Scientists now say disinfecting surfaces does little to reduce the transmission of the coronavirus.
Although campuses have been soaping, wiping and fumigating surfaces to fight the coronavirus for months now, increasingly, scientists say there is little or no evidence these efforts keep COVID-19 from spreading.
That’s because the virus is primarily spread by infected people who exhale, talk, sing, cough or sneeze in crowded indoor spaces, reports the New York Times. Experts are now encouraging organizations to focus more on improving ventilation and the filtration of indoor air.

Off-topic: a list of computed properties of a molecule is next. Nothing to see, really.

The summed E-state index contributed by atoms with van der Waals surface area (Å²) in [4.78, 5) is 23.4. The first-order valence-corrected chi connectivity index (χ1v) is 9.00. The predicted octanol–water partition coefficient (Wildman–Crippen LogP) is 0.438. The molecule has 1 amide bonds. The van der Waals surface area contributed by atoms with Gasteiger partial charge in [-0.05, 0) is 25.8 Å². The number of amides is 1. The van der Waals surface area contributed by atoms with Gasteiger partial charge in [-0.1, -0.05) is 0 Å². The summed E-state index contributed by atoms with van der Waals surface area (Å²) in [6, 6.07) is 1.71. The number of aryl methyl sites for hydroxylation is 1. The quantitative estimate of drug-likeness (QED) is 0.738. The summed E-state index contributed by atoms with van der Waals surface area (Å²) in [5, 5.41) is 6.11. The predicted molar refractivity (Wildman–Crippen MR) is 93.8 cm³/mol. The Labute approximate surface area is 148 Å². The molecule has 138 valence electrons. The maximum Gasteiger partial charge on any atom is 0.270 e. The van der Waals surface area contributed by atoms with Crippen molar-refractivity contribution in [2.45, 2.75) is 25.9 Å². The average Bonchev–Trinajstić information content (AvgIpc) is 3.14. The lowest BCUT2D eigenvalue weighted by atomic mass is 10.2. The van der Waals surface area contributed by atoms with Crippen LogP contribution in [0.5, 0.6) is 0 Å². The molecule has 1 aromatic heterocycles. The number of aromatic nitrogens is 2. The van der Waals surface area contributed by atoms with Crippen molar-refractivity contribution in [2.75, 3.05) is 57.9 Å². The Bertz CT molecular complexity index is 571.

“In my opinion, a lot of time, energy and money is being wasted on surface disinfection and, more importantly, diverting attention and resources away from preventing airborne transmission,” Dr. Kevin P. Fennelly, a respiratory infection specialist with the U.S. National Institutes of Health, told the NYT.
I discussed the importance of campuses taking a closer look at their indoor air quality and ventilation systems in my blog a few weeks back.
The fact that COVID-19 usually is transmitted when someone talks, sneezes, coughs or even just breathes drives home the importance of everyone wearing facial coverings and social distancing until we get the coronavirus under control.